Video TapeWorm

New, encore and low-price releases on Tuesday, April 24

Tinker Tailor



2012; $21.98-$35.98; R

A fun little action/crime toss-off from Mark Wahlberg, who plays a veteran smuggler pulling off one last job to save his brother-in-law from slimy gangster Giovanni Ribisi. We’re not giving anything away by telling you it all goes to hell on the docks of Panama City in an explosive, slam-bang shoot-’em-up with lots of great stunts. Gangs of fun.


1980; $53.98-$59.98; UR

Now available on glorious and pristine Blu-ray, the great-granddaddy of all John le Carré Limey spy dramas, with Alec Guinness as George Smiley. This is BBC drama at its absolute best, with a world-weary and fragile-looking Obi-Wan called reluctantly back to service to ferret out a Russian spy within the British secret service. Quietly paced, and potentially suffocating if not for Guinness’ brilliant performance, it is nonetheless a deadly and shocking game of will and wits. This is how you fight a Cold War.



2012; $24.98; UR

No, the “Mr. Kong” of the title is not King Kong, it is Kong Fu — Confucius to you — and his effect on human culture, which has been immeasurable, particularly in China. This five-part series tells the story of 2,000 years of Chinese culture, led by the teachings of Mr. Kong, which have remained all but unpolluted by the doctrines of Rome, whose culture-crushing conquests continue to this day. Visit the birthplace of democracy, silverware, most of the world’s great religions, song-based public education, figural art, the written word, and so much more.


2012; $24.98-$27.98; R

The profoundly hot bikini body of Halle Berry stars in this hilariously contrived tale of swimming with sharks for fun and profit. Really! She plays a (snicker) “shark whisperer,” despondent after a companion is killed, who accepts a job from an old flame: take a thrill-seeking millionaire on a shark-dive. Without the cage. It’s just as ridiculous — and entertaining — as it sounds, and Halle has never looked better. Nice.


2012; $22.98; UR

Brad Dourif is absolutely perfect as a suburban recluse who just happens to have a crematorium in his basement. He befriends Jeremy Sumpter (“Friday Night Lights”), an abused and fatherless 17-year-old who discovers the man’s secret hobby: Together they make the world a better place by systematically ridding the world of bullies ... until the boy makes a mistake. Worth checking out.


1968; $12.98; UR

This early Ross “Dinosaur Island” Hagen flick is terrible, just like all RH flicks — but in a good way. A soldier returns from “the war” and infiltrates the biker gang responsible for the death of his cop-brother. The best things about this movie are the beautiful biker chicks (one has an eye patch!) and the ’60s music by Somebody’s Chyldren and Davy Jones & the Dolphins, which has become something of a Holy Grail for ’60s vinyl collectors. Memorably riffed by MST3K; wonderfully bad.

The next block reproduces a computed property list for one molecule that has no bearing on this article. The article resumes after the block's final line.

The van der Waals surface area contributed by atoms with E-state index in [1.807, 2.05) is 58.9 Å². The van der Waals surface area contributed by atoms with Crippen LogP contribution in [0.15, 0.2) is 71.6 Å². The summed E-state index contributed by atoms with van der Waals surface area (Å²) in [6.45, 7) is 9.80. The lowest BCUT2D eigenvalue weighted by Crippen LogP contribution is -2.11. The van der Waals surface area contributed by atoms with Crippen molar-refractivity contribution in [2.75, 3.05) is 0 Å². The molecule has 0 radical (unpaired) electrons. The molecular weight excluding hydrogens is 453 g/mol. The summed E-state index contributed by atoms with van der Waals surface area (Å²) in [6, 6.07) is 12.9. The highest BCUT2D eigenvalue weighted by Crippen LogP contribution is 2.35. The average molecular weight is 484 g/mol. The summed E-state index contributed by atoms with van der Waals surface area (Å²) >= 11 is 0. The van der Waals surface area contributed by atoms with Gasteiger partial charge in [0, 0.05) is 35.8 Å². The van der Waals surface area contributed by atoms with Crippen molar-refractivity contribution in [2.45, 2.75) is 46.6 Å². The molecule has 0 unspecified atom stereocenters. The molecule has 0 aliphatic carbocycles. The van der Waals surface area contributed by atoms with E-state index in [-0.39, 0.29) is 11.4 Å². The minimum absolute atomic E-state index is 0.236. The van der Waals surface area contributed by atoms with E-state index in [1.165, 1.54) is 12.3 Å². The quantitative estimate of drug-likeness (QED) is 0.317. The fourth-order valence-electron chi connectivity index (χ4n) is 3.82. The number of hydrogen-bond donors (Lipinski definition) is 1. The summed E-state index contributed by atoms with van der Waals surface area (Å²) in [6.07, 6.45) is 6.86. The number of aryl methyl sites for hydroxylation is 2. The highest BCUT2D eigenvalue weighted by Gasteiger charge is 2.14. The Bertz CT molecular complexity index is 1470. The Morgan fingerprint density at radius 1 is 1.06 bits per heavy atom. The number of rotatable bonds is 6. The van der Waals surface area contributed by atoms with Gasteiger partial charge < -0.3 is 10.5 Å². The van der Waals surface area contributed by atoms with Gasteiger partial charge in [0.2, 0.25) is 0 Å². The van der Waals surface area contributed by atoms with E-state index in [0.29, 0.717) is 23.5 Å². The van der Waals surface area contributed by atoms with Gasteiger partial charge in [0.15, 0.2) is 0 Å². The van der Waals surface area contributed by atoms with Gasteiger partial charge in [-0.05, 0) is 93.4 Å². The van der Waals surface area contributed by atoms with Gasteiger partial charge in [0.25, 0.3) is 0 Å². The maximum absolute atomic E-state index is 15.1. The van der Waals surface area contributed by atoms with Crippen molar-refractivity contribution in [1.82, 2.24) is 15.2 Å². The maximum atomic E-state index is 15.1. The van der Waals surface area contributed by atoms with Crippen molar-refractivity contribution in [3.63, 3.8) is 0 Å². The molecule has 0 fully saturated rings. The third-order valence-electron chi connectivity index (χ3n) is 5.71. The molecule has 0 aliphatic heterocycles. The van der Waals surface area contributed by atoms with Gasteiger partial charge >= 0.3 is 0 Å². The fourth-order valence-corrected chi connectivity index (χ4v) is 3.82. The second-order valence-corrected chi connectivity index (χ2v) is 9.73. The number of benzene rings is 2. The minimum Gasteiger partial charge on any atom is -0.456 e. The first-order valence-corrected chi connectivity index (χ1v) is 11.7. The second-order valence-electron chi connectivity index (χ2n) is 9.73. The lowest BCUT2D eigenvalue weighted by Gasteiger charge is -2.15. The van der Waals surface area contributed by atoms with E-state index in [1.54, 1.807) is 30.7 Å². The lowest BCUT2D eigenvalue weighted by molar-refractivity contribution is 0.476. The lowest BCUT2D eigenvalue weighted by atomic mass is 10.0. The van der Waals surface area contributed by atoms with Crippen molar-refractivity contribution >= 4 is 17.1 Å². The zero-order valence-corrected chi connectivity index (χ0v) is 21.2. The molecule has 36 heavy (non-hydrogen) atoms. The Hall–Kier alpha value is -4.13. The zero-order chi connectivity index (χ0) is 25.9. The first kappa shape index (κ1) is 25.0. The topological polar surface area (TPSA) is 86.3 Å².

2010; $22.98-$24.98; UR

One of the best-written indie dramas of recent vintage, and on a fascinating topic: religious cults. Heather Wallis (aka Heather del Rio), a member of a quiet fundamentalist sect, goes to work in a health-food store, where she meets two men: One the son of a preacher and a devout skeptic, the other a college dropout who finds televangelists to be great entertainment. Filmed partly in Southern Indiana.


2012; $40.98-$89.98; UR

The first complete Blu-ray release of arguably the greatest — and certainly most iconic — martial arts franchise in movie history. A savage former assassin, unable to bear the grief of his wife’s murder, pushes a baby carriage across the mountains of Japan to protect his only son from the hordes of evil-doers, shoguns, ninjas and otherworldly horrors who accost them. Your life is without meaning without this boxed set, which includes great bonus goodies from Samuel L. Jackson, Ric Meyers and Steve Watson.


2012; $21.98-$24.98; UR

Supposedly based on real events, this low-budget chiller is a major hoot, largely because of the presence of Cloris “Frau Blücher” Leachman. An 8-year-old is shipped off to spend a summer in the country with his grandparents in 1973, where late-night horror-film-loving grandma Cloris warns him to stay out of the cornfields. But does he listen? No, of course not; and what he finds there turns their quiet homestead into a nightmare. Great indie stuff.


2005; $19.98; UR

Before his brutal murder in 1992, publisher Todd Loren had fought all the way to the Supreme Court over his right to sell a blistering line of unauthorized rock-star biographies in comic book form. Some of the subjects were delighted by his savagely perverse look at the decadence of life on the road, while others sued him. This long overdue bio-doc tells the tale, with lots of righteous indignation from Guns N’ Roses and pretty-boy hack Jon Bon Jovi, and high praise from others. Recommended.


2011; $15.98-$27.98; UR

A welcome return of the Horror Anthology, with segments directed by seven of the genre’s brighter lights, including dark wizard Tom Savini. A wicked cast tells six truly demented (and seriously sleazy) tales, anchored by creepy marionette-like Master of Ceremonies Udo Kier and his comely, too-curious victim. The best segment involves a female serial killer who injects her victim’s eye fluid. Ewww. Two hours of gory, disturbing and original horror.


2012; $24.98-$29.98; R

“The Wicker Man” of 1973 stands as one of cinema’s best horror films, featuring Edward Woodward and Christopher Lee in iconic roles. This would-be sequel is engaging and finds Lee in good form again as “The Old Man.” A pair of virgin Christian missionaries come to Tressock, Scotland, to knock on doors, but the locals have profoundly more practical uses for them. Not in the same league as “Man,” but serviceable pagan horror with a good cast, including the irrepressible Honeysuckle Weeks.

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